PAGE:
Maintenance of the developing avian inner ear in vitro in an environment with largely reduced extrinsic influences can be facilitated by removal of periotic mesenchyme, which otherwise could serve as source for various signaling molecules [11,12]. As much as possible, we assured removal of the mesenchymal tissue surrounding the otocyst by mild enzymatic treatment with trypsin and careful dissection. We found that removal of the periotic mesenchyme did not affect the capability of stage 16 otic vesicles to generate major inner ear cell types after 7d in serum-free suspension culture (Fig. (Fig.1).1). Vesicles with obvious mesenchymal contributions that gave rise to cells with chondrocyte morphology (Fig. 1A, B) were excluded from this study. Only otic vesicles that did not display any obvious sign of mesenchymal contribution after culture were included in this study (Fig. 1C, D).
Although free-floating otocysts did not differentiate into morphologically well-defined and structured inner ears, they displayed remarkable constancy with regard to the number of total cells after 7 days in culture (approximately 40,000 cells per otocyst; Mutai and Heller, unpublished data) and of the number of hair cells formed during the culture period (648 ± 117 hair cells per otocyst, n = 8; about 1.6% of the total cell number). We identified hair cells with antibody to myosinVIIA  and by their hair bundles labeled with antibody to the hair bundle markers espin and hair cell antigen [14-16] (Fig. 1E, F). Furthermore, the hair cells that differentiated in free-floating otocysts appeared to be contacted by neurites, identified with antibody to neuron-specific β-III tubulin (Fig. (Fig.1E1E).
To assess the effects of BMP signaling on otocyst cells and hair cell generation, we analyzed complete sets of serial sections obtained from individual specimens of each experimental group. When exogenous BMP4 was added on culture day three, we observed a substantial increase in the number of hair cells, when compared with the untreated controls (Fig. 2A, B, F, G); hair cells were identified by double-immunostaining for myosinVIIA and hair cell antigen. Blocking of BMP signaling with either noggin or soluble BMP receptor 1a or 1b proteins dramatically reduced hair cell numbers after seven days in culture (Fig. 2C, E). The effect of noggin on hair cell generation was dosage-dependant and could be rescued by adding exogenous BMP4 (Fig. 2D, E). Exposing cultures to different concentrations of BMP4 revealed an optimal concentration of 3–5 ng/ml, which yielded the greatest number of hair cells (Fig, (Fig,2E2E).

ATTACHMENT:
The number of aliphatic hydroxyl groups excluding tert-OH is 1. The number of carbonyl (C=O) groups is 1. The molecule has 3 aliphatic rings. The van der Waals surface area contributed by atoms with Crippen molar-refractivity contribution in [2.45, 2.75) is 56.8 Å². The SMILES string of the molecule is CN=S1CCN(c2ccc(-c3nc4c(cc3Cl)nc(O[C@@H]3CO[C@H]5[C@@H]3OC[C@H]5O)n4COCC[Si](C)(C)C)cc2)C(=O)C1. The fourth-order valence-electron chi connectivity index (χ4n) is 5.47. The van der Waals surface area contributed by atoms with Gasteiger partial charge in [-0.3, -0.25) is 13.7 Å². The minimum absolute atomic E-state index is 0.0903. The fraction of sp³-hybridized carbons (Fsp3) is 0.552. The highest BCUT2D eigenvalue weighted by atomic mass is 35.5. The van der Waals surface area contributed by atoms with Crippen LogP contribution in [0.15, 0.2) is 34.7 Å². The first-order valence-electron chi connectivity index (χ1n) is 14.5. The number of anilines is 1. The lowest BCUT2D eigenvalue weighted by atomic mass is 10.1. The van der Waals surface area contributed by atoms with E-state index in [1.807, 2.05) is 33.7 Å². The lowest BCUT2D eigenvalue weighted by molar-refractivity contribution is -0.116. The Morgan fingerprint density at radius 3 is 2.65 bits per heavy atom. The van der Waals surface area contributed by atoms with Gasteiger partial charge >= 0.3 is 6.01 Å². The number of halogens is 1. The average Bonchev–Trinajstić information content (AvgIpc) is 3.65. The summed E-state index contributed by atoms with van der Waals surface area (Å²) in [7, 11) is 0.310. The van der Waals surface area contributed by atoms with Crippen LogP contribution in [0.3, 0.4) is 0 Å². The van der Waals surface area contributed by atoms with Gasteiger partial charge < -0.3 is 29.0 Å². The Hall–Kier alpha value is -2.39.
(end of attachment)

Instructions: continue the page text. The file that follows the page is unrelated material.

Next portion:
To elucidate the effect of BMP4 on the increased generation of hair cells, we analyzed cell proliferation and apoptosis in cultures treated with exogenous BMP4 from day three in culture onward. We found that proliferation was significantly reduced in otocysts treated with BMP4 whereas apoptosis was increased (Fig. 3A, B). BMP4-induced apoptosis almost exclusively occurred in areas that we identified as neuronal using the strong islet-1 immunostaining of cochleovestibular neuron nuclei (Fig. 3C–D). Islet-1 is expressed in the developing inner ear in neurons as well as in the nascent sensory epithelia; neuronal islet-1 staining can easily be distinguished from islet-1-positive developing sensory epithelia by a more round shape of stained neuronal nuclei and higher intensity when compared to epithelial staining (see also ). The paired-box transcription factor Pax-2 is expressed in developing sensory epithelia and is down-regulated in cochleovestibular ganglion cells  and accordingly, neuronal domains in cultured otocysts lack Pax-2-expression (Fig. 3C–D). When BMP signaling was blocked with noggin, there was no significant increase in overall cell proliferation, but less apoptosis occurred in the neuronal area, identified by staining for β-III tubulin (Fig. 3E–G). Based on these results, we rule out that the increase in hair cell numbers in response to BMP4 is based on a higher rate of cell proliferation or lower rate of apoptosis.